It's all about the love.  All about the appreciation and the need to belong.  In the end, that's where it all resides.  If we could all play in the sandbox together without throwing sand, dumping over others for their differences, and realizing that we can all work on the same sand castle to make it FAR more awesome than it would be with just a few of us, the world would be a better place.  We should celebrate and revel in differences, discuss our opinions, and create a world that's good for EVERYONE not just a select few.  Let's look at science - small isolated groups die.  They inbreed, they lose their genetic diversity, and they become susceptible to disease, birth defects, and eventual destruction.  Is that what America wants for itself?

Take care of each other.  It takes a village - not just to take care of children, but to take care of all of us.  Our isolated culture is damaging us.  A lot of our problems stem from the fact that we are no longer connected with others physically.  The internet and your phone don't count.

So for today, please take a moment to tell someone who helps you as part of their job how awesome they are.  Tell someone in the grocery store you like their shirt (even if you don't - it still goes a long way).  Pay for the person behind you in line at the drive through - it feels good.  If you think you can handle it, get off the internet and turn off your cell phone for an hour at least!

Friday, August 16, 2013

The Desire for Ink and Football: Mundane Endeavors 1

I got a new tattoo today to celebrate Africa.  Perhaps I should say that it was two, since it was a matching pair on my calves.

My legs deserve the attention for all the work they did, but I must say that it hurt more than any of my others and I am probably done with tattoos for awhile.  Twiga hurt more than Tembo (can you see the letters inside the design?  Swahili, baby!) and she bled more.  I went to Sam's afterwards not realizing that blood had run down my leg and pooled on the top of my sandal.  No wonder people were looking at me funny.

Anyway, the tattoo is beautiful and I love it very much, even if it IS bigger than I thought it would be.  I think they're perfect.  Done by the same guy who did my arms, which are also beautiful.  If I make the decision to do more ink, I will definitely go and see him.  If you need recommendations in the Sioux Falls area, I can give you one! has started.  Pre-season, but still football.  Tonight the Vikings are playing the Bills which is a hard game for me.  My dad is a Vikings fan, my husband is a Bills fan.  Crazy.  Can I cheer for both?  No, but I can secretly not care who wins, I suppose.  I will support the Bills because, well, I like them, but my dad will be happy if the Vikings win, so I really can't lose this game!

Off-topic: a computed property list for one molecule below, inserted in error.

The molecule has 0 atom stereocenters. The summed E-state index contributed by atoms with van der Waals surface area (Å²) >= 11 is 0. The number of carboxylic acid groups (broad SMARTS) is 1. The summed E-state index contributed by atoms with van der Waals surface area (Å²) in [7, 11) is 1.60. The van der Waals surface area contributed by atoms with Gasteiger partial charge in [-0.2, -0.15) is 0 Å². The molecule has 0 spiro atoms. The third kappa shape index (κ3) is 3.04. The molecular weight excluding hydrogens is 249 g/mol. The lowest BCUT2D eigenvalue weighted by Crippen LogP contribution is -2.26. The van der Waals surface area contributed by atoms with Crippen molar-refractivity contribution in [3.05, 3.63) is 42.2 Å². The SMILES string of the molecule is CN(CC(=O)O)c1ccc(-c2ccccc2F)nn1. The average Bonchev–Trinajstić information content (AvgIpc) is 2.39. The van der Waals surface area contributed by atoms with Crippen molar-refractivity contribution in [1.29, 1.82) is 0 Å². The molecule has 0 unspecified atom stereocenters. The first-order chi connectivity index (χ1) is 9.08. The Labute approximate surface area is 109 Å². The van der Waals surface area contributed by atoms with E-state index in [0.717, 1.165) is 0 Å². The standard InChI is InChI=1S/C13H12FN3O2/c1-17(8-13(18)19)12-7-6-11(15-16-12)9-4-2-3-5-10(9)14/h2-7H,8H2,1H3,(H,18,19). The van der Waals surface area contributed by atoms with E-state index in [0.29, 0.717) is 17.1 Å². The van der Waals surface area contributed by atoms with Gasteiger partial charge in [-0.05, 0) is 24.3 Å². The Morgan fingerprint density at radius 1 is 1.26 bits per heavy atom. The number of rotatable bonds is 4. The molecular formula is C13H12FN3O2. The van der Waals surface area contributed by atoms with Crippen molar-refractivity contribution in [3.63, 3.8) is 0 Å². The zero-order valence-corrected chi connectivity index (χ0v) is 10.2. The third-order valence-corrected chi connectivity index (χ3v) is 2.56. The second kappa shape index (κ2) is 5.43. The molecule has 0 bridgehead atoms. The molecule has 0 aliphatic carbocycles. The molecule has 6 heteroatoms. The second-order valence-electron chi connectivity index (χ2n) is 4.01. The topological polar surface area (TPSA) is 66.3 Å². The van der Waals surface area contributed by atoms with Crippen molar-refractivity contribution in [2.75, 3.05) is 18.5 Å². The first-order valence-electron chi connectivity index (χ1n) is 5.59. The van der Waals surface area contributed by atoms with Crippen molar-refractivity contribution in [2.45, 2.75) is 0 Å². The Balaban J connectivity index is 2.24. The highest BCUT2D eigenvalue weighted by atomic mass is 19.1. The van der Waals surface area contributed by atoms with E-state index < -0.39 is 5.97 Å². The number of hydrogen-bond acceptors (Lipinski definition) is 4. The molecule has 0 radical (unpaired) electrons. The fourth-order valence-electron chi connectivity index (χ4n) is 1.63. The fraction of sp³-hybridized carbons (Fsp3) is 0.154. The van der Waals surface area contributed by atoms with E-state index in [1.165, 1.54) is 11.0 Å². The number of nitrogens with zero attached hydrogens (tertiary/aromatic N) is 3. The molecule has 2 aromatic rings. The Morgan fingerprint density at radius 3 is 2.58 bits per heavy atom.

My dad has his second round of chemotherapy today - I know, he's had it before, but this is a new drug.  This drug specifically targets anaplastic large-cell non-Hodgkins lymphoma on its return.  That's right, its return.  Dad was diagnosed with a second run of cancer about two months ago and they decided to do chemo and radiation one more time.  I don't think he'll do it three times, I think this is the last shot.  And not sure how long it will last - this new drug does a number on him.

We were going to go fishing over Labor Day, but we decided to cancel.  Instead, we'll go to Cedar Rapids and stay at the Marriott and just visit, which will be easier on everyone.  I don't want the kids to have fishing memories where Dad wasn't at his best and I don't want Dad to think that he has to be happy and participate when he feels miserable.  I think it's better all around if we simply have an awesome family weekend and celebrate their 50th anniversary together.  Fishing would have been nice, but it's not necessary for us to have a good time.

This weekend coming will be nice - there's really nothing to do.  Marc has mowed the lawn already, so there will be garden work and maybe some tomato freezing, but no crazy errands need to be run and we can stay around the house.  Maybe we'll go for a family bike ride - I think that would be great.

Thursday, August 15, 2013

You Better Eat That: UMSJ 1

So a friend shared something on Facebook that I happened to see (I know, I see a lot...), but this one really bothered me.  It seems that South Africa has a few lion breeding centers that breed the lions simply so they can be shot by hunters wanting to bag one.

Lion hunter = douchebag
This offends me to the very core of my being.  It goes along with a friend of my husband's who goes to a farm somewhere they breed elk and he hunts them inside the farm grounds - are you kidding me?  How sporting is that?

Here's my opinion on hunting: You better eat it.

To hunt an animal that is enclosed, that has been bred to fulfill that purpose but is NOT a domesticated animal, is abhorrent.  You are a small human being when you engage in that sort of senseless behavior.

On the other hand, if you are a hunter and you hunt responsibly, taking only what you can use and hunting in some sort of sportsmanlike fashion, then I can deal with it.  If you take you bow out into the woods, hunt a deer, and turn it into sausage and steaks, I'm good.  If you go hunt an elk in a field so you can hang the antlers on your wall and you leave the rest behind, that's one big karmic check against you.

If you take the life away from another living creature, then that life must be used to sustain your own.  You don't get to go shoot a lion and hang the pelt on your wall just to say you did it - that's not how things should work.